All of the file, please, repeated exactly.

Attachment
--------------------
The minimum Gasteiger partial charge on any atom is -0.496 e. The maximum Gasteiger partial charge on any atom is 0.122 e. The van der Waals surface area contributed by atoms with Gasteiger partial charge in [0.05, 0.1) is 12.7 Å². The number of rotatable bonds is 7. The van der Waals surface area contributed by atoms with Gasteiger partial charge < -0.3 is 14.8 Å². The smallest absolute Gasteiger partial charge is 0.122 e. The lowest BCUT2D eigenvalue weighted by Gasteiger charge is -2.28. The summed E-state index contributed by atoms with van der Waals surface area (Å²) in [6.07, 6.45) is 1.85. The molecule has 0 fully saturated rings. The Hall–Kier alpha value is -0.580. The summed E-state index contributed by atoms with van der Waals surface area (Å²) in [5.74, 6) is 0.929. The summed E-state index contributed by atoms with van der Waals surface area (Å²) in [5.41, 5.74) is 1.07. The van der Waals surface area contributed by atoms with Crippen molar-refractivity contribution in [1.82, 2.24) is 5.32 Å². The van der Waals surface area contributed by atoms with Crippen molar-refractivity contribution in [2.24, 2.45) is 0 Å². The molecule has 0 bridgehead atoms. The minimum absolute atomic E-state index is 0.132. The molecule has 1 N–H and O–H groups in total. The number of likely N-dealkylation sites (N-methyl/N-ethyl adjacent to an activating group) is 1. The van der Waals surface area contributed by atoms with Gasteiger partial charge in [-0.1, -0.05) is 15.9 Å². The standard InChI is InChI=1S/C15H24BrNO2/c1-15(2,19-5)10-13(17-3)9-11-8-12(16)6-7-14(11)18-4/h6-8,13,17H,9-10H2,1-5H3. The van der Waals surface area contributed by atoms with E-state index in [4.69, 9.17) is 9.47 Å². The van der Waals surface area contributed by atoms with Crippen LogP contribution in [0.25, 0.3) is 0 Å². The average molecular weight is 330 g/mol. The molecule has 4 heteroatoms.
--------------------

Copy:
The minimum Gasteiger partial charge on any atom is -0.496 e. The maximum Gasteiger partial charge on any atom is 0.122 e. The van der Waals surface area contributed by atoms with Gasteiger partial charge in [0.05, 0.1) is 12.7 Å². The number of rotatable bonds is 7. The van der Waals surface area contributed by atoms with Gasteiger partial charge < -0.3 is 14.8 Å². The smallest absolute Gasteiger partial charge is 0.122 e. The lowest BCUT2D eigenvalue weighted by Gasteiger charge is -2.28. The summed E-state index contributed by atoms with van der Waals surface area (Å²) in [6.07, 6.45) is 1.85. The molecule has 0 fully saturated rings. The Hall–Kier alpha value is -0.580. The summed E-state index contributed by atoms with van der Waals surface area (Å²) in [5.74, 6) is 0.929. The summed E-state index contributed by atoms with van der Waals surface area (Å²) in [5.41, 5.74) is 1.07. The van der Waals surface area contributed by atoms with Crippen molar-refractivity contribution in [1.82, 2.24) is 5.32 Å². The van der Waals surface area contributed by atoms with Crippen molar-refractivity contribution in [2.24, 2.45) is 0 Å². The molecule has 0 bridgehead atoms. The minimum absolute atomic E-state index is 0.132. The molecule has 1 N–H and O–H groups in total. The number of likely N-dealkylation sites (N-methyl/N-ethyl adjacent to an activating group) is 1. The van der Waals surface area contributed by atoms with Gasteiger partial charge in [-0.1, -0.05) is 15.9 Å². The standard InChI is InChI=1S/C15H24BrNO2/c1-15(2,19-5)10-13(17-3)9-11-8-12(16)6-7-14(11)18-4/h6-8,13,17H,9-10H2,1-5H3. The van der Waals surface area contributed by atoms with E-state index in [4.69, 9.17) is 9.47 Å². The van der Waals surface area contributed by atoms with Crippen LogP contribution in [0.25, 0.3) is 0 Å². The average molecular weight is 330 g/mol. The molecule has 4 heteroatoms.